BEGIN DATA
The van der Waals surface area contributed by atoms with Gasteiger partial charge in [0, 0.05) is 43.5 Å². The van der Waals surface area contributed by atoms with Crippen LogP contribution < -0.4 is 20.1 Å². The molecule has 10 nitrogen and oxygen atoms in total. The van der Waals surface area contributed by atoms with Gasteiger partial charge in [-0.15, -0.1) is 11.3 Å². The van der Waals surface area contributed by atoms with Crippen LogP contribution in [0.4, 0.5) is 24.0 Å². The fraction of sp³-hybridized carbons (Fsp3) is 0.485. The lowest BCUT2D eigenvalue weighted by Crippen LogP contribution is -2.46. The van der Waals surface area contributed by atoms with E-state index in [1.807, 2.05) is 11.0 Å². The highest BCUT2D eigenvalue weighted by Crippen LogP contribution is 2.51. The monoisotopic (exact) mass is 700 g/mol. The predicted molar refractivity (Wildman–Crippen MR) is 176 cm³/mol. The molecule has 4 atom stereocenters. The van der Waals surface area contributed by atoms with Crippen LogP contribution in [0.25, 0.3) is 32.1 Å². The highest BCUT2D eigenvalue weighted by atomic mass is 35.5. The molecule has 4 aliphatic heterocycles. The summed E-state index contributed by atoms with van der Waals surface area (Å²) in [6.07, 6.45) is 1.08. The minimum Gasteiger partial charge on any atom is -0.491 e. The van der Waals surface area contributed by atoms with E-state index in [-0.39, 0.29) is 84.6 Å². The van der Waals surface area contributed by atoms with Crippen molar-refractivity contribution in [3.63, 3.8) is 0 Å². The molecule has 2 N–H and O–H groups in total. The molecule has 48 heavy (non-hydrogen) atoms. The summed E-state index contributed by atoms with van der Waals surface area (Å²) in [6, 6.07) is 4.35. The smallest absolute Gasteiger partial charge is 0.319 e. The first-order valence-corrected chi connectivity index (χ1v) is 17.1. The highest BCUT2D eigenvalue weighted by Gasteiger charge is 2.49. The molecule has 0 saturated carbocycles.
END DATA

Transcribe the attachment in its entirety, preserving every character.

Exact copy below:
The van der Waals surface area contributed by atoms with Gasteiger partial charge in [0, 0.05) is 43.5 Å². The van der Waals surface area contributed by atoms with Crippen LogP contribution < -0.4 is 20.1 Å². The molecule has 10 nitrogen and oxygen atoms in total. The van der Waals surface area contributed by atoms with Gasteiger partial charge in [-0.15, -0.1) is 11.3 Å². The van der Waals surface area contributed by atoms with Crippen LogP contribution in [0.4, 0.5) is 24.0 Å². The fraction of sp³-hybridized carbons (Fsp3) is 0.485. The lowest BCUT2D eigenvalue weighted by Crippen LogP contribution is -2.46. The van der Waals surface area contributed by atoms with E-state index in [1.807, 2.05) is 11.0 Å². The highest BCUT2D eigenvalue weighted by Crippen LogP contribution is 2.51. The monoisotopic (exact) mass is 700 g/mol. The predicted molar refractivity (Wildman–Crippen MR) is 176 cm³/mol. The molecule has 4 atom stereocenters. The van der Waals surface area contributed by atoms with Crippen LogP contribution in [0.25, 0.3) is 32.1 Å². The highest BCUT2D eigenvalue weighted by atomic mass is 35.5. The molecule has 4 aliphatic heterocycles. The summed E-state index contributed by atoms with van der Waals surface area (Å²) in [6.07, 6.45) is 1.08. The minimum Gasteiger partial charge on any atom is -0.491 e. The van der Waals surface area contributed by atoms with E-state index in [-0.39, 0.29) is 84.6 Å². The van der Waals surface area contributed by atoms with Crippen molar-refractivity contribution in [3.63, 3.8) is 0 Å². The molecule has 2 N–H and O–H groups in total. The molecule has 48 heavy (non-hydrogen) atoms. The summed E-state index contributed by atoms with van der Waals surface area (Å²) in [6, 6.07) is 4.35. The smallest absolute Gasteiger partial charge is 0.319 e. The first-order valence-corrected chi connectivity index (χ1v) is 17.1. The highest BCUT2D eigenvalue weighted by Gasteiger charge is 2.49. The molecule has 0 saturated carbocycles.